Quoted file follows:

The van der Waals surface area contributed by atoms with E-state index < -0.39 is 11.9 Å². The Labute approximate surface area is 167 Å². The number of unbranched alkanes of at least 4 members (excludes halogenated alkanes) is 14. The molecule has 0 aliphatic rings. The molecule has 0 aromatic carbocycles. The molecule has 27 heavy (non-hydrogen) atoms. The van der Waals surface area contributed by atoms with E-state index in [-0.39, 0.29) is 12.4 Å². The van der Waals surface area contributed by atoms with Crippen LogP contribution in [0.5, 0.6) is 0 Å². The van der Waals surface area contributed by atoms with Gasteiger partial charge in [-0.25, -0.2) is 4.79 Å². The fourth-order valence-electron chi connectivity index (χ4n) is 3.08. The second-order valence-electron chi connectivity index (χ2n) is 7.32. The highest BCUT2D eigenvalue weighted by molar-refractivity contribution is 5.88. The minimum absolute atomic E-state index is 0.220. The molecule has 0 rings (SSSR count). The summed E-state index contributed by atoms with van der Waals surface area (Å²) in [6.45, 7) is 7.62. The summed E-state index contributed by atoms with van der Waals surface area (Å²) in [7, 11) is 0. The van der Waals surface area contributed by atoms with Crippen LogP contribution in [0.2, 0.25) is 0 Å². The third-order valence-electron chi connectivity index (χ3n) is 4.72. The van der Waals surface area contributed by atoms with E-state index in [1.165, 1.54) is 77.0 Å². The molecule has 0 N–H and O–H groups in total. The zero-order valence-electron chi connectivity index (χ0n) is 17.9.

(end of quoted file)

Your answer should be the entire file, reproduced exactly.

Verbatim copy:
The van der Waals surface area contributed by atoms with E-state index < -0.39 is 11.9 Å². The Labute approximate surface area is 167 Å². The number of unbranched alkanes of at least 4 members (excludes halogenated alkanes) is 14. The molecule has 0 aliphatic rings. The molecule has 0 aromatic carbocycles. The molecule has 27 heavy (non-hydrogen) atoms. The van der Waals surface area contributed by atoms with E-state index in [-0.39, 0.29) is 12.4 Å². The van der Waals surface area contributed by atoms with Crippen LogP contribution in [0.5, 0.6) is 0 Å². The van der Waals surface area contributed by atoms with Gasteiger partial charge in [-0.25, -0.2) is 4.79 Å². The fourth-order valence-electron chi connectivity index (χ4n) is 3.08. The second-order valence-electron chi connectivity index (χ2n) is 7.32. The highest BCUT2D eigenvalue weighted by molar-refractivity contribution is 5.88. The minimum absolute atomic E-state index is 0.220. The molecule has 0 rings (SSSR count). The summed E-state index contributed by atoms with van der Waals surface area (Å²) in [6.45, 7) is 7.62. The summed E-state index contributed by atoms with van der Waals surface area (Å²) in [7, 11) is 0. The van der Waals surface area contributed by atoms with Crippen LogP contribution in [0.2, 0.25) is 0 Å². The third-order valence-electron chi connectivity index (χ3n) is 4.72. The van der Waals surface area contributed by atoms with E-state index in [1.165, 1.54) is 77.0 Å². The molecule has 0 N–H and O–H groups in total. The zero-order valence-electron chi connectivity index (χ0n) is 17.9.